Nutrient Pollution

Photo credit: NOAA GLERL

Nutrient pollution is an excellent example of how important balance is to the health of ecosystems. Aquatic organisms need nutrients like phosphorus and nitrogen in the water in order to thrive. Algae and aquatic plants feed on these nutrients, and in turn they produce food for fish, shellfish, and other organisms. Nutrients in the water help to sustain the fisheries of the Great Lakes, which create enormous recreational and economic benefits for the region.

But too much of a good thing can be a bad thing. Excessive amounts of phosphorus and nitrogen enter the water each year, most of it the result of runoff from agricultural lands. These excess nutrients feed the growth of algae to the point at which large “blooms” of algae form, which can be toxic to aquatic life as well as pets and even people. In 2014, for example, residents of Toledo, Ohio, lost access to their source of municipal drinking water because a large harmful algal bloom had formed in Lake Erie right by the city’s water intake. The city’s population of more than half a million people were without municipal water for nearly three days.

Binational efforts to fix this problem are directed by the Great Lakes Water Quality Agreement. States and provinces play a crucial role in managing their water resources – enacting laws, promulgating regulations, and appropriating program funding to assure that their residents never again lose access to clean, affordable drinking water because of the growth of toxic algae.

What is the GLLC Doing?

In 2018, the GLLC adopted a policy agenda that identified nutrient pollution as one of the key issues for the Caucus as an organization. Specifically, the GLLC committed to the following:

  • Work with agricultural organizations to encourage the use of best practices for reducing nutrient runoff from agricultural land into the lakes and their tributaries
  • Encourage infrastructure improvements to reduce nutrient runoff, including the installation of green infrastructure

To underscore the importance of this issue to the region, the GLLC selected nutrient pollution as the focus of the inaugural Patricia Birkholz Institute for Great Lakes-St. Lawrence Policy. These “deep dives” into a specific issue on the GLLC policy agenda are named in memory of the late Patricia (Patty) Birkholz, a former Michigan senator and founder of the GLLC.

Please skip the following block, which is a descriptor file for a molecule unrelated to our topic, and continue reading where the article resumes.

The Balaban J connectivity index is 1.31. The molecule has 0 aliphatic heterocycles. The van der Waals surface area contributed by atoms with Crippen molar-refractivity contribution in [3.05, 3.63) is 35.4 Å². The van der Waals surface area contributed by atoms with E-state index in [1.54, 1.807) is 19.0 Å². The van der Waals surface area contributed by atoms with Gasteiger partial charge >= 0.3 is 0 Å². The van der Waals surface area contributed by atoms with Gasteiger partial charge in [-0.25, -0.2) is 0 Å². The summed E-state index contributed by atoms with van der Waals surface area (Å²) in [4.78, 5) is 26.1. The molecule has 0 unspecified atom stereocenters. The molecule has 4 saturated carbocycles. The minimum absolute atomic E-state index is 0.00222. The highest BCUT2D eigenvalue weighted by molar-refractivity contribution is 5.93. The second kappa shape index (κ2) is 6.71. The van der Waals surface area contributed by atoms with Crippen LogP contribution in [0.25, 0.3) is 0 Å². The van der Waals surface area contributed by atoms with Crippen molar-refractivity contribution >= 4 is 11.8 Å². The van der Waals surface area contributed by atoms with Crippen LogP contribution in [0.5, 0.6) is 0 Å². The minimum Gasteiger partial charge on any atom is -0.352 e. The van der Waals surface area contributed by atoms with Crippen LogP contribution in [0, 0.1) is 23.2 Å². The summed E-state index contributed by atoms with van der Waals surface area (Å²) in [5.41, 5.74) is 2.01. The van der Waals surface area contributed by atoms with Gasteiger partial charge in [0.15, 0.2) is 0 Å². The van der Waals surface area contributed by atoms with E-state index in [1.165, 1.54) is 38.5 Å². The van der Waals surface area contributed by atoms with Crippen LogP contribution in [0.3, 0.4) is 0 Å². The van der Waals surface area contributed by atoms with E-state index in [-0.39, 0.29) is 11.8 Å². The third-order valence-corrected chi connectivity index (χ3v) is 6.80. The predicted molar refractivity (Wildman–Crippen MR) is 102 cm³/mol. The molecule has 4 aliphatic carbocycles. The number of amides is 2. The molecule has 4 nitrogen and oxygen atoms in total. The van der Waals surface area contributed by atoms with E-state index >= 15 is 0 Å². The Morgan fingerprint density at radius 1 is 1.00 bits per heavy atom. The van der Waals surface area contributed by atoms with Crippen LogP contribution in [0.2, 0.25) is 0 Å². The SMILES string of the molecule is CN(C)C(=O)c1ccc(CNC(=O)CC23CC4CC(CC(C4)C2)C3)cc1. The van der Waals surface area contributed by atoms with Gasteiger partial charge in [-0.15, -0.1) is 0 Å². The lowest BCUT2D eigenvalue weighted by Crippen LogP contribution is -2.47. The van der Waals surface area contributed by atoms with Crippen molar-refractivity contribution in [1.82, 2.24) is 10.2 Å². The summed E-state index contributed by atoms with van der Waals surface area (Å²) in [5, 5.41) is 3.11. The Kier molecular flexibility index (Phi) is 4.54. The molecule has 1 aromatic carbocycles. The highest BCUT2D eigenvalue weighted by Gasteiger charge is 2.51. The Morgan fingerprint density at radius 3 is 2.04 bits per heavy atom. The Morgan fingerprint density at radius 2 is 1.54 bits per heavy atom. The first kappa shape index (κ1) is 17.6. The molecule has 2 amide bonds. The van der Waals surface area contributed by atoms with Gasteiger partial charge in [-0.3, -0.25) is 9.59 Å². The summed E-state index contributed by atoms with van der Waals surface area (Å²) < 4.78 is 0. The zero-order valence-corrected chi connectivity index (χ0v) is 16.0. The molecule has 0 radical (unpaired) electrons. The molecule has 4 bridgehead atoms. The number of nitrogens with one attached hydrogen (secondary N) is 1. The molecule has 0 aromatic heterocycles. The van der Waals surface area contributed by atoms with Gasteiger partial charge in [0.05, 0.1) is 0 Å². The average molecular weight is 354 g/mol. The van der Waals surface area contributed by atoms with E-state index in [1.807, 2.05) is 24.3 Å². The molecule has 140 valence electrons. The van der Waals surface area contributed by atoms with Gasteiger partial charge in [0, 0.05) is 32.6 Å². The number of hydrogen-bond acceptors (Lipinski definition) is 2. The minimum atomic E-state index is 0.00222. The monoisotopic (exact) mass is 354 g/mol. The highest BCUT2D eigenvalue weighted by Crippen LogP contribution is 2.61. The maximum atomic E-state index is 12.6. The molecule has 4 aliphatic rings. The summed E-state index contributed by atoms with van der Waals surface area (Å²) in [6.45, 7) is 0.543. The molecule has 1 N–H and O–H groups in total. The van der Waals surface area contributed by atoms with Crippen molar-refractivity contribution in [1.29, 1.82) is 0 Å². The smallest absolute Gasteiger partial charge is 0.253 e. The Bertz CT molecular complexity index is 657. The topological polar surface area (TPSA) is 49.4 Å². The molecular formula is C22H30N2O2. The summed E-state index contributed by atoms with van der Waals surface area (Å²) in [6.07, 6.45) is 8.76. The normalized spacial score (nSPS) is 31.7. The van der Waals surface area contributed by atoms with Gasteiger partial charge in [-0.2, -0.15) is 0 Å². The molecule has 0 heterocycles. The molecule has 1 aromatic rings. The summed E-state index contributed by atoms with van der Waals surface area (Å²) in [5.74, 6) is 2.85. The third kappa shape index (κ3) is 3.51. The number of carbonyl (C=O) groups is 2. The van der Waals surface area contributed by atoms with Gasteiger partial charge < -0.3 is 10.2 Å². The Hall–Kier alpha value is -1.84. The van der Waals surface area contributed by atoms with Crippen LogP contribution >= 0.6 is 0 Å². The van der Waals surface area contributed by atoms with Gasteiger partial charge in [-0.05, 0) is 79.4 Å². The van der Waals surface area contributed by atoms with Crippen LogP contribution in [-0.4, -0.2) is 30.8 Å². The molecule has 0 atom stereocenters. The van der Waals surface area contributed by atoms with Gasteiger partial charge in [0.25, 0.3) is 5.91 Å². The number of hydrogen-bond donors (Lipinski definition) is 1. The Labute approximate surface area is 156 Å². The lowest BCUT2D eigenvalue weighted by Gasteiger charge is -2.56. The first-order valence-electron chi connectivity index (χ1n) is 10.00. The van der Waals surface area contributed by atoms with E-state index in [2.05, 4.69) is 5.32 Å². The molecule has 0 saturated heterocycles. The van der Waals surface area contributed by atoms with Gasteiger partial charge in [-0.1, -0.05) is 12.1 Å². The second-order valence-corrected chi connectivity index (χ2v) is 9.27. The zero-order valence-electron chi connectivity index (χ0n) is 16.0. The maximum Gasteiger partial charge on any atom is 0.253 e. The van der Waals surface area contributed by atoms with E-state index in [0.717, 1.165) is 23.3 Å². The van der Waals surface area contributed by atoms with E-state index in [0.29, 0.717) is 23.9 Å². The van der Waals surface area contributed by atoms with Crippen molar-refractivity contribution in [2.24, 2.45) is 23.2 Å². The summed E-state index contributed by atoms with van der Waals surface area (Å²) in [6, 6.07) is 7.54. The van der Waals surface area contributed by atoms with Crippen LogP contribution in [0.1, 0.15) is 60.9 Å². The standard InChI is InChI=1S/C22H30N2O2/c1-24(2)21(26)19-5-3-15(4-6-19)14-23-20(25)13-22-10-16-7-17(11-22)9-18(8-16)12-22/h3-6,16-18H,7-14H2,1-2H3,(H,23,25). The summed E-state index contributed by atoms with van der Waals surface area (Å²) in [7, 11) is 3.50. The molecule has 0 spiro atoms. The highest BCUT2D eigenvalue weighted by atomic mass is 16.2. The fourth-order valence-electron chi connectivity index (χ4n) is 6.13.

Task Force on Nutrient Management

In 2019, state and provincial legislators who were selected as Birkholz Fellows participated in two web meetings to obtain background information on the problem of nutrient pollution and potential solutions, then capped off their deep dive into the issue with a weekend workshop in Detroit on October 25-27.

Birkholz Fellows toured the world-class wastewater treatment facility operated by the Great Lakes Water Authority in Detroit.
Legislators learned about cover crops as a best management practice for keeping nutrients in the ground.
Michigan legislators called attention to the sign verifying that Darling Farms in Monroe employs environmentally friendly practices.

Following the institute, the Birkholz Fellows took the lead for the GLLC in collaborating on options for coordinated, regional action to improve the management of nutrients to keep them out of the region’s waterways. The Task Force on Nutrient Management has produced a GLLC resolution and an action plan identifying priorities for the organization to achieve the goal of reducing nutrient pollution. In September 2020, the task force recommended, and the GLLC Executive Committee approved, a set of model policies for states and provinces to implement to help solve this significant problem for the Great Lakes, their tributaries, and other waterbodies in the region.

The task force is continuing its work with efforts to implement the recommended policies as well as educate GLLC members about effective state and provincial programs for reducing nutrients.

Position Statements and Correspondence

Resources on this Website

For More Information

Eriestat on Blue Accounting Web Page on Nutrients (Annex 4 of the Great Lakes Water Quality Agreement)